FIGS. 7 and 8 show a longitudinal sectional view and a transverse sectional view of another electrode for an electron-emitting device of the present invention. In an electron-emitting electrode 42, stainless steel pipes 43 and 44 and a polyethylene pipe 45 which have different outer diameters are combined to be nested. Inside the stainless steel pipe 44 which is disposed innermost, an insulator-coated conductor 46 is inserted. Gaps between the stainless steel pipe 44 and the insulator-coated conductor 46 and between the stainless steel pipes 43 and 44 and the polyethylene pipe 45, respectively, are filled with tourmaline powder 47. Openings of the stainless steel pipes 43 and 44 and the polyethylene pipe 45 are sealed with a silicone resin 48.

As shown in FIG. 8, in the insulator-coated conductor 46, an end and outer periphery of a copper wire 49 are wholly covered with insulating material 50 with the base end portion thereof being connected to an output terminal 41 of the electron-emitting device 37, and the insulator-coated conductor 46 is charged with high electrostatic potential which is generated by the electron-emitting device 37.

The electron-emitting electrode 42 is used in the same way as of the electron-emitting electrode 38 shown in FIG. 6 to manufacture electron-charged water and has the same function and effect as the electron-emitting electrode 38 has. In the electron-emitting electrode 42, the stainless steel pipes 43 and 44 and the polyethylene pipe 45 form a triple-layered structure, and each gap between the pipes is filled with the tourmaline powder 47. Accordingly, the electron-emitting electrode exhibits an excellent effect that electrons are generated more efficiently because a potential difference with respect to the load is increased.

FIG. 9 shows a longitudinal sectional view of another electron-emitting electrode of a preferred embodiment of the present invention. In an electron-emitting electrode 51, ceramic pipes 52, 53 and 54 which have different outer diameters are combined to be nested. Inside the ceramic pipe 52 which is disposed innermost, an insulator-coated conductor 55 is inserted. Gaps between the ceramic pipe 54 disposed outermost and the ceramic pipe 53 in the middle are filled with tourmaline powder 56. Openings of the ceramics pipe 52, 53 and 54 are sealed with a silicone resin 57.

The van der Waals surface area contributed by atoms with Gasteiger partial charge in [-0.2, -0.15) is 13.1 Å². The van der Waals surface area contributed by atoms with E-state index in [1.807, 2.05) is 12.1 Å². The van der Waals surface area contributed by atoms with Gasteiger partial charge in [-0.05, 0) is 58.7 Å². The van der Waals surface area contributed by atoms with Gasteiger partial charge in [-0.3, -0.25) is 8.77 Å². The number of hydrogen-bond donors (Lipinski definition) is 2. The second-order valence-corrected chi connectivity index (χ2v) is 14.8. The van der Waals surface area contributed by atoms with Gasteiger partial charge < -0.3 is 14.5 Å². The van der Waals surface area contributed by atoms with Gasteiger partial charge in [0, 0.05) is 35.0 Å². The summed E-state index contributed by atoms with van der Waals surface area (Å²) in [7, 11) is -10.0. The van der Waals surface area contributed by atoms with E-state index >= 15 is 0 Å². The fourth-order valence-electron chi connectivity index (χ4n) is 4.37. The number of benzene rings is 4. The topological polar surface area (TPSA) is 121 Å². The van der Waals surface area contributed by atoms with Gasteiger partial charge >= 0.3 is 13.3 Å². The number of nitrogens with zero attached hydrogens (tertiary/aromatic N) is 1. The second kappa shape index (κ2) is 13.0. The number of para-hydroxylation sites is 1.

By connecting a base end portion of the insulator-coated conductor 51 in the electron-emitting electrode 51 to the output terminal 41 of the electron-emitting device 37, the insulator-coated conductor 55 can be charged with high electrostatic potential generated by the electron-emitting device 37 and has the same function and effect as the electron-emitting electrode 38 has.

The electron-emitting electrode 51 is excellent in resistance to heat, oil, corrosion and dissolution particularly because all of the bottom-closed cylindrical members which enclose the insulator-coated conductor 55 are ceramic pipes 52, 53 and 53.

Therefore, it is possible to submerge the electron-emitting electrode 51, for example, in a cooking oil 59 heated to a high temperature in a fryer 58 so that the cooking oil 59 can be negatively charged and activated, thereby making crisp and crunchy deep-fried foods. Furthermore, oxidation of the cooking oil 59 is prevented, and excessive oil is easily removed. Since foods can be deep-fried at a lower temperature, energy consumption becomes less.

The electron-emitting electrode 51 may also be used by submerging in a pot when boiling foods. In this case, since water in the pot is negatively charged and activated to change into electron-charged water, the flavor of stock can readily be absorbed into the foods.

FIG. 10 is an explanatory view showing a comparative experiment on function of electrodes for an electron-emitting device. Electron-charged water is manufactured using an electron-emitting electrode 61 made of non-coated stainless steel wire only, the electron-emitting electrode 38 shown in FIG. 5, and the electron-emitting electrode 42 shown in FIG. 7. The difference in charging function of these electron-emitting electrodes 61, 38 and 42 is explained below.